I used to be oblivious. To me, birds arrived in the spring and left in the fall. During the time in between, they were just here, hanging around, waiting for my casual identification.
Then I started guiding. Everything is different when you absolutely have to find a bird. I came to dread July, a month of doldrums. In spring, it’s easy. Birds are singing. They’re establishing territories and seeking mates. They’re argumentative. By July, they’re mostly quiet. If they have kids, they avoid attention. If they don’t have kids, they just don’t care. The woods are full of birds whose only purpose in life is to ignore you.
Belatedly, I’ve been dragged into a better understanding of how the woods change weekly. We’re in that period now when birds are singing less, but talking more.
I’ve been getting scolded a lot lately. I’ve been walking logging roads in the North Maine Woods, volunteering on a survey for the Maine Bird Atlas, a project under the auspices of the Maine Department of Inland Fisheries and Wildlife. I’m impressed by two birds who know you’re coming. Common yellowthroats and white-throated sparrows raise the alarm while you’re still farther away than Tom Brady can throw a football. The old Tom Brady, I mean. Not the weaker-armed Tom Brady of recent days. (Bitter? Me?)
This alarm raising is useful. I don’t have to see babies to know they are there. The parents wouldn’t be so concerned if they didn’t have the next generation to protect. In fact, I have come to notice a whole range of bird behaviors, based on how old the chicks are.
Before their eggs are laid, warblers and sparrows are alert to your presence but relatively unperturbed. Once the eggs are in the nest, the male may scold your approach, but the female remains secluded. Once the kids are hatched and hungry, both parents may scold your approach. They get even more vociferous once their fledglings are flitting around the area.
And it’s not just people they scold. As much as bird parents dislike dim-witted, slow-footed me, they absolutely abhor true threats, like jays. Small birds know that bigger birds can eat their offspring. They object to the presence of ravens, crows and jays. They raise an alarm. I may be dim-witted, but I recognize that alarm and understand what’s going on up there when I hear it.
Take red-eyed vireos. They sing often. But if they wish to communicate anything else — whether affection or rejection — they utter a distinctive “zhreee” sound. The more zhrees, the more excited they are. It’s a surprisingly common sound. Nowadays, if I hear it, I suspect there are blue jays foraging through the canopy, and the vireos are annoyed.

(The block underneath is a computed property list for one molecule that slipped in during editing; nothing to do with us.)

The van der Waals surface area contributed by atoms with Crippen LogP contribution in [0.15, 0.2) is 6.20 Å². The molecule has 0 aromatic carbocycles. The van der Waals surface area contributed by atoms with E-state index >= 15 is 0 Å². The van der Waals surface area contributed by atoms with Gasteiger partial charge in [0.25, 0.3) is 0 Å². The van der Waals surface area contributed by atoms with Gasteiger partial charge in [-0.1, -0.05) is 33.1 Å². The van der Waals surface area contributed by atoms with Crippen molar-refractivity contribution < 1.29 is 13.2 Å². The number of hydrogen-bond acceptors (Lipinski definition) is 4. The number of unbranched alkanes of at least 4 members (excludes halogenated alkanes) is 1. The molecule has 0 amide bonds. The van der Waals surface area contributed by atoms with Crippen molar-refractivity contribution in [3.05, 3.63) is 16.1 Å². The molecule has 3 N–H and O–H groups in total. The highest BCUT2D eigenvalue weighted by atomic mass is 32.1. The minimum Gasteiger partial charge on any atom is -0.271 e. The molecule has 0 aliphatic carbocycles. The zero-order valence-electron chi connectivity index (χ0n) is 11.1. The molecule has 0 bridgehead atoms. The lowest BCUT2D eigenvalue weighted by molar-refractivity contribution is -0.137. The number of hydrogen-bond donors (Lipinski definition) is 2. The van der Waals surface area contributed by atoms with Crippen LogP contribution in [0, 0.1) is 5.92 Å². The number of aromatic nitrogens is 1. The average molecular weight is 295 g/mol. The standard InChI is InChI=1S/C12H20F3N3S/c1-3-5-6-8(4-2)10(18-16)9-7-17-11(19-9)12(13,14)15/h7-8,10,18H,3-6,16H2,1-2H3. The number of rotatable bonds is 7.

As much as songbirds dislike blue jays, they thoroughly despise Canada jays. Ruby-crowned kinglets go absolutely bonkers when one is near. They will sit on a nearby branch, scolding boldly. Likewise, woodpeckers hate owls. They will raise the alarm if one is near.
There’s a lot of baby noise in July. Take black-throated green warblers. They’re abundant in Maine, and sing relentlessly through June. Then comes July. The males no longer worry about rivals, and sing just enough to tell other warblers to stay out of their space. Meanwhile, you can hear a stream of barely audible “chit-chits” coming from the forest canopy. Yup, that’s black-throated green warblers chit-chatting with each other. Babies are demanding to be fed, and parents are obliging. I only hear this for about three weeks of summer, and it’s happening now.
Other warblers make similar sounds, and I’ve noticed that each species is on a different timetable. Black-and-white warblers and Nashville warblers finish early. They’re now completely ignoring me. Yellow-rumped and magnolia warblers are about a week behind them. Canada warblers are two weeks behind and are just now feeding hatchlings.
Flycatchers have dissimilar timetables. I heard my last great-crested flycatcher three weeks ago, my last alder flycatcher two weeks ago and my final eastern wood-pewee last week. Least flycatchers finish this week. Olive-sided flycatchers vocalize into August.
Some birds follow a completely different timetable, especially those that raise multiple broods. No sooner had the eastern phoebes on my porch fledged their first four babies than they started a second batch. Those are now about ready to fly. Winter wrens have resumed singing, starting another brood. Golden-crowned kinglets are crooning love songs again.
July used to be boring. But nature is a theater, and we all have a front row seat.
Bob Duchesne serves as vice president of Maine Audubon’s Penobscot Valley Chapter. He developed the Maine Birding Trail, with information at mainebirdingtrail.com. He can be reached at firstname.lastname@example.org.